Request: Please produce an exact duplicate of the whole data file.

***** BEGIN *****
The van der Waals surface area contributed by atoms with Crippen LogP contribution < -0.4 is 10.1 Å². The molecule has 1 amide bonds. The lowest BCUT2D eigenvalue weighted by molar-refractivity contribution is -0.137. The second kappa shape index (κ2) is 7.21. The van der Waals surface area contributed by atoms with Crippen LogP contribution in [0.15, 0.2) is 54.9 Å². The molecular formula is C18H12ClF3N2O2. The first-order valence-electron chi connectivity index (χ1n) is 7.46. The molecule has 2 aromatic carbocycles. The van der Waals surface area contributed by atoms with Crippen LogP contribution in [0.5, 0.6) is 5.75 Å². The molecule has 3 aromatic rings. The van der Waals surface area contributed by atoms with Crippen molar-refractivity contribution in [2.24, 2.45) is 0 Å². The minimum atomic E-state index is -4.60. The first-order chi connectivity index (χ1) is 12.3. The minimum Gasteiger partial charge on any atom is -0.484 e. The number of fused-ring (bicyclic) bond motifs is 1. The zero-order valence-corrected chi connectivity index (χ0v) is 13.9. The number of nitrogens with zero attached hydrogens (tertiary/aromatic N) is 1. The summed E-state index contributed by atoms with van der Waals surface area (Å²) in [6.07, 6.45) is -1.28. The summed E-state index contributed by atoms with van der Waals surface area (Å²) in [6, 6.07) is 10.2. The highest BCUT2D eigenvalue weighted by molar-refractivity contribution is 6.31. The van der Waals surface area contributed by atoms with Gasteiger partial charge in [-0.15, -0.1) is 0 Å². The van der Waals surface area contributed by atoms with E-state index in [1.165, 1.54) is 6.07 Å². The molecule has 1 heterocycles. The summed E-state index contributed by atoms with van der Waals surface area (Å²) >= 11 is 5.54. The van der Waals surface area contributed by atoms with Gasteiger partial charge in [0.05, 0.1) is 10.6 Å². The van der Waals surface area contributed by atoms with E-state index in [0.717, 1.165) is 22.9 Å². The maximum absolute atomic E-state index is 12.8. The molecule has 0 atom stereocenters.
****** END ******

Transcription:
The van der Waals surface area contributed by atoms with Crippen LogP contribution < -0.4 is 10.1 Å². The molecule has 1 amide bonds. The lowest BCUT2D eigenvalue weighted by molar-refractivity contribution is -0.137. The second kappa shape index (κ2) is 7.21. The van der Waals surface area contributed by atoms with Crippen LogP contribution in [0.15, 0.2) is 54.9 Å². The molecular formula is C18H12ClF3N2O2. The first-order valence-electron chi connectivity index (χ1n) is 7.46. The molecule has 2 aromatic carbocycles. The van der Waals surface area contributed by atoms with Crippen LogP contribution in [0.5, 0.6) is 5.75 Å². The molecule has 3 aromatic rings. The van der Waals surface area contributed by atoms with Crippen molar-refractivity contribution in [2.24, 2.45) is 0 Å². The minimum atomic E-state index is -4.60. The first-order chi connectivity index (χ1) is 12.3. The minimum Gasteiger partial charge on any atom is -0.484 e. The number of fused-ring (bicyclic) bond motifs is 1. The zero-order valence-corrected chi connectivity index (χ0v) is 13.9. The number of nitrogens with zero attached hydrogens (tertiary/aromatic N) is 1. The summed E-state index contributed by atoms with van der Waals surface area (Å²) in [6.07, 6.45) is -1.28. The summed E-state index contributed by atoms with van der Waals surface area (Å²) in [6, 6.07) is 10.2. The highest BCUT2D eigenvalue weighted by molar-refractivity contribution is 6.31. The van der Waals surface area contributed by atoms with Gasteiger partial charge in [-0.15, -0.1) is 0 Å². The van der Waals surface area contributed by atoms with E-state index in [1.165, 1.54) is 6.07 Å². The molecule has 1 heterocycles. The summed E-state index contributed by atoms with van der Waals surface area (Å²) >= 11 is 5.54. The van der Waals surface area contributed by atoms with Gasteiger partial charge in [0.05, 0.1) is 10.6 Å². The van der Waals surface area contributed by atoms with E-state index in [0.717, 1.165) is 22.9 Å². The maximum absolute atomic E-state index is 12.8. The molecule has 0 atom stereocenters.